There was a marvelous variety of techniques on display; stumpwork, needle point, whitework, pulled thread, beadwork and gold work. The way these techniques were combined in some pieces showed the great ingenuity and skill of the women who worked them. The colours in some were still vivid and clear, while others had faded to more delicate hues. The range of materials used was also rich. Along with the traditional grounds and threads of silk or linen, I saw glass beads, sequins, coral, pearls, silver threads and wire and fragments of bird feathers. These were crafted into a wonderful range of images. Flowers of all sorts were abundant, along with a menagerie of curious mythical beasts, butterflies, insects, snails, peacocks and parrots, lions and unicorns, deer and donkeys, dancing dogs, a camel and even a couple of frogs. These kept company with the likes of Abraham and Isaac, Adam and Eve, Ruth and Boaz and allegorical figures representing virtues and vices, many intended to reinforce the expected behaviours of the women who stitched. Above and below these characters there were cheery suns and moons peeping out from behind pastel coloured clouds, soaring birds and diving fishes, along with the occasional angel. I particularly liked an image of a kingfisher with a fish in his beak, and a lumpy toad crouching at the foot of a stumpwork tree.

The samplers were also delightful, some with neatly arranged rows of various techniques, some with a wonderful higgledy piggledy disorder about them. The fineness of this sort of work can only be appreciated by looking closely and the Ashmolean was kind enough to provide magnifying glasses for visitors to enable the stitching to be appreciated to the full. I saw white work, tent stitch, satin stitch, raised chain, detached buttonhole, bullion knots, needleweaving, silk shading, in fact the whole range of techniques available from the period.

One could have spent hours looking at just a couple of the embroideries, so interesting and detailed were they, but an hour and a half was all my legs could stand. I came away with a deeper understanding of the needlework of the period and a delightful menagerie of embroidered beasts in my head, further enhanced by seeing similar images carved above the windows and doors of the wonderful buildings that fill the streets of Oxford. It was a splendid way of spending a Sunday morning and I'd recommend anyone going to Oxford in the next few months to take the time to visit the Ashmolean and discover the delights of this collection. I can also recommend the first volume of the two books about this fabulous collection, it has lovely images of the embroideries and just the right amount of fascinating text. You can preview it here. I'm afraid I've just snaffled the second volume from Amazon at better price than usual, and was amused to notice that one bookseller has their copy for sale for £4,072.93. I suspect a misprint!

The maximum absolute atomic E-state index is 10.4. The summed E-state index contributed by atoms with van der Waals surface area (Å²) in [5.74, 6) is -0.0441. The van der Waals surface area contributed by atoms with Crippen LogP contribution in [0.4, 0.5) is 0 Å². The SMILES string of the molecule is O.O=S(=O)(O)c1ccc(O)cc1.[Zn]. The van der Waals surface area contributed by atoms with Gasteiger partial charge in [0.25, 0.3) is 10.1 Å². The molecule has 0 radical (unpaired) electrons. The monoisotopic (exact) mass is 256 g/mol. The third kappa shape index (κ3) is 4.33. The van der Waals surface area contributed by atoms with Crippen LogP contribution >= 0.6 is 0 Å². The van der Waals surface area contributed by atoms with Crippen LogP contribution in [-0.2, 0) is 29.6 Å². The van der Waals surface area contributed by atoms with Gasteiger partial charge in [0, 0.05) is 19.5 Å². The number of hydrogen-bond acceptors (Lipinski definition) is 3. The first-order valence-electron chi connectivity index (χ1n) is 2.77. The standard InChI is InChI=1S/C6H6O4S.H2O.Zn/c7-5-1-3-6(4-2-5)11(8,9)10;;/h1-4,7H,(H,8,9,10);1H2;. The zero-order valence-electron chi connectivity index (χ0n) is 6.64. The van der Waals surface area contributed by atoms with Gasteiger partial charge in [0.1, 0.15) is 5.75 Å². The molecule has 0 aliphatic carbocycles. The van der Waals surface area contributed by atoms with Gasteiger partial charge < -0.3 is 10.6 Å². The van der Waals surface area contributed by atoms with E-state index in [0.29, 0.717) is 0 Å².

In other news, as they say, I've spent the past couple of weeks moving my dear little Aunt Cecil into care and beginning the difficult task of clearing her property. Having put it off for as long as possible her carer and I agreed that she's no longer safe to be left alone on evenings and weekends. It's been a terribly hard thing to do, and the sense of a life being dismantled and distilled down to just one room is strong. I brought her here to be near us two weeks ago, then went up again this week to do some sorting and sifting of "stuff" of which there is a great deal. I felt dreadful delivering her to the care home, however she has taken it all in good spirit and seems very settled in her new abode. She's just five minutes from us, so easy to pop in and see every day and we can take walks by the seaside, eat ice creams together and go on bra buying expeditions to M&S! I have another trip later this month to bring down some of her furniture so she feels more at home in her room.

I've also been in an exhibition! Goodness me! Our Embroiderer's Guild put on a show of recent work in the lovely workshop where Christine teaches me good things. I had two pieces on display (amongst almost seventy), both of which you've seen before

 Uffington, galloping across the Downs

and some magical mushrooms from the workshop we were given by Kay Dennis. I felt rather proud of them once they were mounted and framed. 

I was one of four of us who put up the exhibition. It took six hours in the sweltering heat to display everything properly, extra exhausting for me as I'd been transferring Cecil that week, which involved four gruelling hours, much of it on the motorways, coming home! I entirely failed to take any photos of the exhibition, but if I speak sweetly to our Chairman she might let me share a couple of her photos, so you can see what talented people I was sharing the limelight with.